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Chris Davis extends hitless run to record 61 PA

@JoeTrezz
April 11, 2019

BALTIMORE -- What a difference a week makes. Each time Chris Davis walks to the plate, the sound that fills Oriole Park is one of compassion, of support, of empathy in an unconditional form. Such was the scene once again Thursday afternoon, all four times Davis’ name was announced during

BALTIMORE -- What a difference a week makes. Each time Chris Davis walks to the plate, the sound that fills Oriole Park is one of compassion, of support, of empathy in an unconditional form.

Such was the scene once again Thursday afternoon, all four times Davis’ name was announced during the Orioles’ 8-5 loss to the A’s. His historic hitless streak is still alive, now the longest ever by a position player by several measures. But the atmosphere surrounding Davis has demonstrably changed as his plight has caught the attention of a national audience.

“I appreciate it so much,” Davis said. “Really the last few nights, just the encouraging yells and shouts throughout the game and I know they’re behind me. I know the people that boo aren’t the majority and I really appreciate the fans showing up and backing me.”

They cheered early and often Thursday, before and after Davis stretched his hitless run to an MLB-record 58 consecutive plate appearances by lining out in the first. They cheered before he grounded into the shift in the fourth, before he walked in the seventh. Davis received a standing ovation from the crowd of 8,374 on hand prior to striking out against Joakim Soria in the eighth. That punch-out stretched his hitless streak to 61 plate appearances, four past the previous record set by Tony Bernazard in 1984. Earlier this week, Davis passed Eugenio Velez’s record of 46 straight hitless at bats, which had stood since 2011. He is 0-for-his-last-53 dating back to Sept. 14 of last season.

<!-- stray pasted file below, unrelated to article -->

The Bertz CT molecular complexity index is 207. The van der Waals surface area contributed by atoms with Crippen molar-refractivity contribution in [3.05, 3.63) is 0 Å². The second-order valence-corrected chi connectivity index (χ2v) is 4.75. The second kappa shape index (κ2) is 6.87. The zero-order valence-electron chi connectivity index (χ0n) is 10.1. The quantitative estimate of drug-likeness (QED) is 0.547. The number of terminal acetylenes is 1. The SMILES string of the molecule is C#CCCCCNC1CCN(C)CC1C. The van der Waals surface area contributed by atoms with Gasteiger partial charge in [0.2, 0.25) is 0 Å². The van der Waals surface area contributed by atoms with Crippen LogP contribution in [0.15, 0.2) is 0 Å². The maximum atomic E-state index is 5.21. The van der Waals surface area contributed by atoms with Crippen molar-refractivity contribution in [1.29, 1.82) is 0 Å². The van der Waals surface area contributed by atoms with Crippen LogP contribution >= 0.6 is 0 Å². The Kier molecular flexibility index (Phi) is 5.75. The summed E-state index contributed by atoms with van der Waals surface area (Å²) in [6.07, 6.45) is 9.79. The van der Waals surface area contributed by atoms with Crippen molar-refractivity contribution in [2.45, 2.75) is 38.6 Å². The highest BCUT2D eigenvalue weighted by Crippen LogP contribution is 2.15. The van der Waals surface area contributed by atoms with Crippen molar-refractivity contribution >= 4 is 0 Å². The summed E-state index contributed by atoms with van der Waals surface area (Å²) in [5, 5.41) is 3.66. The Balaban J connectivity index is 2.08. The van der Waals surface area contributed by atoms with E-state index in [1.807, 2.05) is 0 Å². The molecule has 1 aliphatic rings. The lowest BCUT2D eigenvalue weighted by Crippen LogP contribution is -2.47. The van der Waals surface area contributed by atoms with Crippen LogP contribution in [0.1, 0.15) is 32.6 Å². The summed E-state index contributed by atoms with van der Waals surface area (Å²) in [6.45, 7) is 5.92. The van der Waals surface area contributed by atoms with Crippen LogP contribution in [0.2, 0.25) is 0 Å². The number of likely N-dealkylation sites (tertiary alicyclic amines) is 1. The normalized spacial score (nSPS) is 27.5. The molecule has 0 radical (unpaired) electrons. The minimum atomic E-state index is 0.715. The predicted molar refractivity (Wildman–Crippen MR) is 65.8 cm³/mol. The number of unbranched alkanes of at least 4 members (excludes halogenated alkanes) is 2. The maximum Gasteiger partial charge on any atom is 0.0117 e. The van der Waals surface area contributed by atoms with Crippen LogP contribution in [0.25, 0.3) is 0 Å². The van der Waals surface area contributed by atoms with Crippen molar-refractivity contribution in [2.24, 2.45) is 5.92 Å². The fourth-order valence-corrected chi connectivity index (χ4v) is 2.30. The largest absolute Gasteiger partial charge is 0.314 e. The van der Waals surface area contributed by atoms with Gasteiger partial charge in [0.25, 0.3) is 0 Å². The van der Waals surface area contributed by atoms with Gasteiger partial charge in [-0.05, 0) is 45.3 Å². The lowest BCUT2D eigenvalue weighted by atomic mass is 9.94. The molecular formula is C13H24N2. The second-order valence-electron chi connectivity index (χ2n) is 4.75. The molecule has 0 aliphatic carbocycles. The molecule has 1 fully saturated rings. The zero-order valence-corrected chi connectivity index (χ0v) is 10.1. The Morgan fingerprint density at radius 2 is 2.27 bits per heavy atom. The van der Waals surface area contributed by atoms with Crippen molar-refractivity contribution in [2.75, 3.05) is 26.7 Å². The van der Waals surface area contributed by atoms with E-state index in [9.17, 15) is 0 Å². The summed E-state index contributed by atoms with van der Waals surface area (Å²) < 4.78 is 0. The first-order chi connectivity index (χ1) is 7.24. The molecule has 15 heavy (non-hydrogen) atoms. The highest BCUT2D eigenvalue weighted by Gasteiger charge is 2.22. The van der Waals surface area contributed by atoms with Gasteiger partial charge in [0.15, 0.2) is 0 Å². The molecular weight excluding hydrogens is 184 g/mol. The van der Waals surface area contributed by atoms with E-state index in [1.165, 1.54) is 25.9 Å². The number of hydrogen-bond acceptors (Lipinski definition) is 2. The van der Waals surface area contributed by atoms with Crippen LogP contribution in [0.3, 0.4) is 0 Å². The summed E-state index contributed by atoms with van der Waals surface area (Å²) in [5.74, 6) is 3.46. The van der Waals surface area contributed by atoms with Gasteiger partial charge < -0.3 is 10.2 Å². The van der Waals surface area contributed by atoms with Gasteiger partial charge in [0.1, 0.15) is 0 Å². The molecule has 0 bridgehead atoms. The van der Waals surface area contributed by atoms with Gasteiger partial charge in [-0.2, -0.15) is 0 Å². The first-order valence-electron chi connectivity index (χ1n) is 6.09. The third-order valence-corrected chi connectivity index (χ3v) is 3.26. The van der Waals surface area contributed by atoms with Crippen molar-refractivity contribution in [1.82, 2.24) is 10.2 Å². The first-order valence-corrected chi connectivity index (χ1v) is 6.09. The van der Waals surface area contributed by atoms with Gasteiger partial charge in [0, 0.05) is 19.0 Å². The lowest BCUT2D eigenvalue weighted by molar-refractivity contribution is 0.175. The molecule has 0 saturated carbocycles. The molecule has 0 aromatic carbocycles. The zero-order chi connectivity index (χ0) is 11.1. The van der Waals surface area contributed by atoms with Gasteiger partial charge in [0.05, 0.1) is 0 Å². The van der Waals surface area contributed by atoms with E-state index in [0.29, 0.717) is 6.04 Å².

“It is what it is,” Davis said. “The more I try to go out there and do or the more I try to shoulder this all by myself, the harder it gets. I have to trust the process, I have to trust the work I’m putting in. At some point it’s going to turn around.”

Until then, Davis and the Orioles remain focused on the positives, which are plain to see in his underyling metrics. The streak has persisted despite Davis making hard contact consistently over the course of this past homestand. He’s put his last nine balls in play with exit velocities of upwards of 90 mph, including one Thursday at a season-high 105.1 mph. Three of the past four registered more than 100 mph.

Sitting on Bernazard’s record in the first, his 105.1 mph liner to center off A’s starter Aaron Brooks left the bat at a 18 degree launch angle – similarly batted balls result in a .650 expected batting average, per Statcast. Nonetheless, it settled into Ramon Laureano’s glove to secure another unfortunate place for Davis in baseball lore.

“When I hit it I knew it was a good swing. I mean, I did everything I could. That’s just kind of the way it’s going right now,” Davis said. “[The at-bats] feel completely different. I would hope it looks different, too.”

Said O’s manager Brandon Hyde: “We were hoping the ball got over Laureano’s head, not quite enough.”

Joe Trezza covers the Orioles for MLB.com. Follow him on Twitter at @JoeTrezz.